At this level, you’ll also start introducing subtle changes between different iterations of your drum and bass loops. Use a lift or downward shift in the bass at the end of one phrase, add a kick here, take one away there, vary the hi hat pattern slightly, add the occasional fill and try out anything else that will give you additional variety with little effort. Most listeners won't even notice you’re doing this, but they will become more engaged since you’re giving them a bit more to latch onto!

Lvl 5 - Open up the mix

Now that we’ve focused so much attention on addition, let’s find things to remove. If you’re using multiple drum loops, listen to the whole mix and start taking things away. You might find that removing an element increases the clarity of the overall mix and allows everything else to speak more clearly. This isn’t limited to drums, of course — see if you can spot unnecessary busyness in the bass line or any other instruments you’ve added and remove anything that isn’t acting in service of the result you want.

Once you’ve removed everything that doesn’t need to be there, we can use the extra space to add some ear candy to the ends of phrases — call & response between the bass and melody, synth plucks, non-standard percussion, sound elements, whatever works in the context of the song. Just remember to limit this to subtle additions that serve the mix as a whole and use them sparingly!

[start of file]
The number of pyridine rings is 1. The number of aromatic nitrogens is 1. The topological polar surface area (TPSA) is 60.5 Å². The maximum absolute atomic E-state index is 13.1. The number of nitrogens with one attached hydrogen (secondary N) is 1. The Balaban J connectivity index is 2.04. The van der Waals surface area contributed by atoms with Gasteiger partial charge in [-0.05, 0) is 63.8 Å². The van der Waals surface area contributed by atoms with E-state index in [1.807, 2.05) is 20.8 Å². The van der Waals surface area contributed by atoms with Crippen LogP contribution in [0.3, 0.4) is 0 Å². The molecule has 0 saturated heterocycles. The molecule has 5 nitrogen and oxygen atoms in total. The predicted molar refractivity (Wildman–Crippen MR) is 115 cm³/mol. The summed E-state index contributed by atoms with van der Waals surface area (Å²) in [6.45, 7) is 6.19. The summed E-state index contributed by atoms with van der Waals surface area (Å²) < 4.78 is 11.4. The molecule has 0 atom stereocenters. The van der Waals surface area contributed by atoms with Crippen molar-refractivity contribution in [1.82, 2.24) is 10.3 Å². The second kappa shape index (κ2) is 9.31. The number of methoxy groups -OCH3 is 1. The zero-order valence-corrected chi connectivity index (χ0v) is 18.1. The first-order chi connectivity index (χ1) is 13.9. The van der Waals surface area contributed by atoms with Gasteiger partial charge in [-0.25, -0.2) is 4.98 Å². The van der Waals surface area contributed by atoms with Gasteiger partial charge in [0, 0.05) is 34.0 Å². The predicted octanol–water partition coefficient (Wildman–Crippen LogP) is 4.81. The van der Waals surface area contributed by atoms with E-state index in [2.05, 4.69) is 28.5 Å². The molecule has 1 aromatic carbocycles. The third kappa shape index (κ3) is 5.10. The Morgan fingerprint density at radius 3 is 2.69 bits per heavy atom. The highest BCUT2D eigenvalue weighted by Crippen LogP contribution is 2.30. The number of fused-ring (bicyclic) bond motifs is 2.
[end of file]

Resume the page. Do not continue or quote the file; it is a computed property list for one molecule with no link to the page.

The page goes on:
Lvl 6 - Apply broad processing and automation

To reach the final level, we’ll focus on making broad changes that we can apply to many elements at once. This includes bus processing — saturation, compression, limiting, and a range of other effects you can apply to your drum bus and any other timbral groupings you’ve set up. This is also the point where you’ll want to add bits and pieces like noise sweeps, vinyl crackle, foley, and other textures to make your track really come to life.

Also, look for opportunities to automate effects, play with note velocities and add other changes to your tracks over time. One of the biggest factors behind professional mixes is transformation, whether it’s in the settings of filters, reverbs, distortion or any other elements you choose to add. Once you nail this step down (assuming you’ve moved through all the previous levels effectively), you have the essential ingredients to lay down the bones of a great track!

Wrapping up

There’s much more to music production of course, but by applying the structure of the different levels above, you can eliminate tons of the guesswork involved in creating professional music efficiently without getting caught in the weeds. Start from the ground up, and when in doubt you can simply use this article as a step-by-step guide for what to add, remove or transform and when. Try applying this process for yourself and see how much faster your music comes together ... and when you feel ready to take the next step, check out our companion article, 5 Ways to Level Up Your Music Production Skills!


About the Author

Harry Lodes is a copywriter, marketing consultant and content writer for audio and ecommerce brands. He lives in the Philadelphia area, releasing Eastern/Western hybrid EDM under the artist name KAIRI hearkening back to his roots in Berklee College of Music.